Idolatry is committed, not merely by setting up false gods, but also by setting up false devils; by making men afraid of war or alcohol, or economic law, when they should be afraid of spiritual corruption and cowardice. – 9/11/1909
This is the age in which thin and theoretic minorities can cover and conquer unconscious and untheoretic majorities. – 12/20/1919
The purpose of Compulsory Education is to deprive the common people of their commonsense. – 9/27/1929
John Moulton was a distinguished judge, a man of science, and a chap who held the splendid title during the Great War of Britain’s “director-general of explosive supplies,” a job he did brilliantly. Lord Moulton divided society into three sectors, of which he considered the most important to be the “middle land” between law and absolute freedom — the domain of manners, in which the individual has to be “trusted to obey self-imposed law.” “To my mind,” wrote Moulton, “the real greatness of a nation, its true civilization, is measured by the extent of this land.” By that measure, our greatness is shriveling fast: The land of self-regulation has been encroached on remorselessly, to the point where we increasingly accept that everything is either legal or illegal, and therefore to render any judgment of our own upon the merits of this or that would be presumptuous.
A small example: The other day, I visited a Shaw’s supermarket in New Hampshire. On the front door was a sign: “No bare feet — for Health & Safety reasons.” Really? Yes, it’s true that the bare foot is particularly prone to fungus and bacteria, and one wouldn’t want it promenading in large numbers around the meat department — in the same sense that it would be unhygienic to take a leak in the produce department. But the reason a civilized person neither urinates nor pads barefoot amid the fruit and veg is not that it’s a health-code violation but that it’s (in the Moulton sense) ill-mannered. Shaw’s can no longer rely on its clients to know this (and to “obey self-imposed law”), and it apparently feels it cannot prohibit such behavior merely as an affront to societal norms, so it can disapprove of barefoot shopping only as an act of regulatory non-compliance…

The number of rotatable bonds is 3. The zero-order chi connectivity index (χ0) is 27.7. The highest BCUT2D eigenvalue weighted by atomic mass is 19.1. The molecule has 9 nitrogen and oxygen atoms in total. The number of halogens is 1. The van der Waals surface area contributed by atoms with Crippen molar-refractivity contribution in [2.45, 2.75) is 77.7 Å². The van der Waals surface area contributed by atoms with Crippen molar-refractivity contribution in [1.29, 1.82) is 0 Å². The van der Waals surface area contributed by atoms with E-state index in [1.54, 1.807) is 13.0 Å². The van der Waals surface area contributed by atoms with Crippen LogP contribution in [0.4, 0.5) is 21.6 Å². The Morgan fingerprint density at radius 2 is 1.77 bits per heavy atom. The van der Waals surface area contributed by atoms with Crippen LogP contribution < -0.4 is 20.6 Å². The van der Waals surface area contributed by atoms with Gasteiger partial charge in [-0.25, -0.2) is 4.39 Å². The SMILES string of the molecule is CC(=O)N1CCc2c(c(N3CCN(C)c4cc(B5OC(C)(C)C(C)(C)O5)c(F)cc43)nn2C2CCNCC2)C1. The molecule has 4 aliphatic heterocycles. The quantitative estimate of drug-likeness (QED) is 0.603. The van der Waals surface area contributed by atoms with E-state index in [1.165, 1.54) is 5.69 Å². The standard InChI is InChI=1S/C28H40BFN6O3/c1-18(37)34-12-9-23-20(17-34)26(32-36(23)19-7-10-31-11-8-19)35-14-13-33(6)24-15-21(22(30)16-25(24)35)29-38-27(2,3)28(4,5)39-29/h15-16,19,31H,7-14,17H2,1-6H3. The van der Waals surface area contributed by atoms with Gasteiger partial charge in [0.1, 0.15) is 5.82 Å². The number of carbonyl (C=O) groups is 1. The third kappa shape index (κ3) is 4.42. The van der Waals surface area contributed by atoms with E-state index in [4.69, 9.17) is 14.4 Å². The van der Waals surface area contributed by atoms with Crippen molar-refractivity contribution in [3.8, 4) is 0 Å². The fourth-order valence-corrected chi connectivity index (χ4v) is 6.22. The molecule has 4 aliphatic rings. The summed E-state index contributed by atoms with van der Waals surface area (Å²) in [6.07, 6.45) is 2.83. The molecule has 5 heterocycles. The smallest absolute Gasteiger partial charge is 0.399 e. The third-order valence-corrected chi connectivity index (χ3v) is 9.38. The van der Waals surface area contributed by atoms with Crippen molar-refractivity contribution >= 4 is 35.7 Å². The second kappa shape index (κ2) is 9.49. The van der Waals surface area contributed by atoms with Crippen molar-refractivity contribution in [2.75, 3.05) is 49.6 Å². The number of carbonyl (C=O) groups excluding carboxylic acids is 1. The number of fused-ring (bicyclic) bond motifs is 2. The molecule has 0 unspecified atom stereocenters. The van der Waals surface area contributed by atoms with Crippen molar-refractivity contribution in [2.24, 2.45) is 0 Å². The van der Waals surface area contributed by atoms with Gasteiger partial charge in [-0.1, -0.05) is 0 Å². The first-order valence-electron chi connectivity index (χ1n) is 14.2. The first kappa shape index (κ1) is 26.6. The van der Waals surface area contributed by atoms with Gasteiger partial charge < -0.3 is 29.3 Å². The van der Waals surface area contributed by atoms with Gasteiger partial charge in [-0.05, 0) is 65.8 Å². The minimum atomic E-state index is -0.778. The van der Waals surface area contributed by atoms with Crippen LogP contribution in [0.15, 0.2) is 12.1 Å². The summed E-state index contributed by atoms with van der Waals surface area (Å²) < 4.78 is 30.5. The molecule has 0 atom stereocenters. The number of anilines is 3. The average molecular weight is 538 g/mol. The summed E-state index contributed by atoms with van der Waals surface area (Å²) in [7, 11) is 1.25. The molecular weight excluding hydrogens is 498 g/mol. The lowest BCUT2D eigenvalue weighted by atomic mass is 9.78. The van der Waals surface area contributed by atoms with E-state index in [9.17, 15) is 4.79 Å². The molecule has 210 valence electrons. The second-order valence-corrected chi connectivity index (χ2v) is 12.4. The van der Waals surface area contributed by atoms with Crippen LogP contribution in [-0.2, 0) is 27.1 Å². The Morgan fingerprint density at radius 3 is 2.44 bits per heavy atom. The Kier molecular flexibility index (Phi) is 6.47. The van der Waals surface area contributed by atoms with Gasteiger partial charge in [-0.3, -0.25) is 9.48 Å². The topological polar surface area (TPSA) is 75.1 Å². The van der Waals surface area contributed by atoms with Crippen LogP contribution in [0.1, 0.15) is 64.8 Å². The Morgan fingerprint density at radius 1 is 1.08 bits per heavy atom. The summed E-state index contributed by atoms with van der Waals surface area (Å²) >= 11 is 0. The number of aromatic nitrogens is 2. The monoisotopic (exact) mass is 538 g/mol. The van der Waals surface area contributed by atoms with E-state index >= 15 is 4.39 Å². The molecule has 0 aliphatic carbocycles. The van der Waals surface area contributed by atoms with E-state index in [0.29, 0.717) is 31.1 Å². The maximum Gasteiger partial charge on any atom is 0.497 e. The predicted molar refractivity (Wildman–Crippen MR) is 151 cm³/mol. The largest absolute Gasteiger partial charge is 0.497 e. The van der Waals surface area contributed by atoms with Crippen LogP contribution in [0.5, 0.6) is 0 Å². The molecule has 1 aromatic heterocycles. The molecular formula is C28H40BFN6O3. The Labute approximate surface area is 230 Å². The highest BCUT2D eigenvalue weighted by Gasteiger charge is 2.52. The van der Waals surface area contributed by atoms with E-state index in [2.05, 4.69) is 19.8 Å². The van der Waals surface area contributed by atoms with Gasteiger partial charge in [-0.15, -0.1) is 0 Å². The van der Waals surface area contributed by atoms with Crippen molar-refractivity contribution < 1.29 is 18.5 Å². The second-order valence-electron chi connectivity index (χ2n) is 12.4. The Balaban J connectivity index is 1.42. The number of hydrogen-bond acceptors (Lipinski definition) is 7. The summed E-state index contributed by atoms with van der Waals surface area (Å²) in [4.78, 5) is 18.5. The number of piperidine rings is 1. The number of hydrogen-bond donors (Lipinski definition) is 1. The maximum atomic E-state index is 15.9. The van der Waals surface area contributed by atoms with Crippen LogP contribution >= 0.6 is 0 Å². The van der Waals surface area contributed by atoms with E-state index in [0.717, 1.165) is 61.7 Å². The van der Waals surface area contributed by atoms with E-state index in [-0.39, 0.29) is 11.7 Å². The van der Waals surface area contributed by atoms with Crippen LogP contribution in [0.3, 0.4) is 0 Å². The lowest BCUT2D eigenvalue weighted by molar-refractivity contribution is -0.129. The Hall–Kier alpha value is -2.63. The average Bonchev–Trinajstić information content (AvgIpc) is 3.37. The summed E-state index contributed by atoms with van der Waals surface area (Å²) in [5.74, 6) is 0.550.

Rather mission accomplished, wouldn’t you say? We are, indeed, afraid of things which no real man or woman would fear – but we aren’t at all afraid of being complete moral zeroes. We fear war so much we’ll let ISIS go nuts over the Middle East…but are so unafraid of moral corruption that we’ll let even the most egregious lies in our press and politicians slide. We, as a people, have been deprived of that old common sense which basically regulated our attitudes…towards both things like war and things like lying…and, of course, whether or not you should wear shoes to the grocery store. And that brings us to Steyn’s quote. We’re going to have to get a federal ruling on who shall bake a cake and when for the same reason we need a sign posted against bare feet…because we’ve been so completely crushed by a thin and theoretic minority, so propagandized by a compulsory education system, that we are unsure if we have a right to not bake a cake if we don’t want…nor are we 100% certain we can really insist that people wear shoes to the store.
If you really think about it, the thin and theoretic minorities have been doing this to us for more than a century and they have always done it via idolatry. Every time they needed we, the people, to be moved against our will, they’d cook up something into a crisis we were supposed to fear so much that we’d cede power…or, more accurately, a few judges and bureaucrats would see to it that the power was ceded. A false idol is set up for us to either worship or fear (which ever seems to work best for the moment), and off we go. Think about how many people fear war, as one for-instance. It really isn’t remotely the worst thing which can happen – things like what happened in Kenya a few days ago are the worst things which can happen. Innocent people being massacred and enslaved – that is the worst thing that can happen. Brave men and women fighting (and, yes, dying) in a noble cause to prevent massacre and slavery should be considered among the very good things of the world. Common sense dictates that if it be true that a 20 year old man has to die – as much as we’d like to avoid it completely – then better he dies armed and trained for battle and fighting for what is right, than to be cruelly murdered in his college class. But we have been deprived of our common sense…and so we’re not sure it would be better to die fighting than to die for nothing.
Until we get back to being a people who (a) have common sense and (b) are fearless enough to act on it, we’re not really going to get anywhere. Until we just “know” that ISIS is to be fought, shoes are to be worn in the market and no one can be forced to bake a cake, we’ll remain at the mercy of the thin and theoretic minority. It’ll take a bit of rebellion to get there, to be sure – not taking up arms, but still some rebellion. Actually, that Memories Pizza store getting hundreds of thousands of donations after being snookered on whether to cater a gay wedding is indicative of the sort of rebellion we need. That was common people exercising their common sense: it is absurd that anyone would be troubled over expressing such an opinion, and each dollar donated was a symbolic affirmation that we just “know” its ok if you don’t want to participate in a particular activity.
It’ll be interesting to see how it all plays out over the next 10 to 20 years – whether common sense will rebel and win, or whether that thin and theoretic minority can cook up enough false idols to distract us?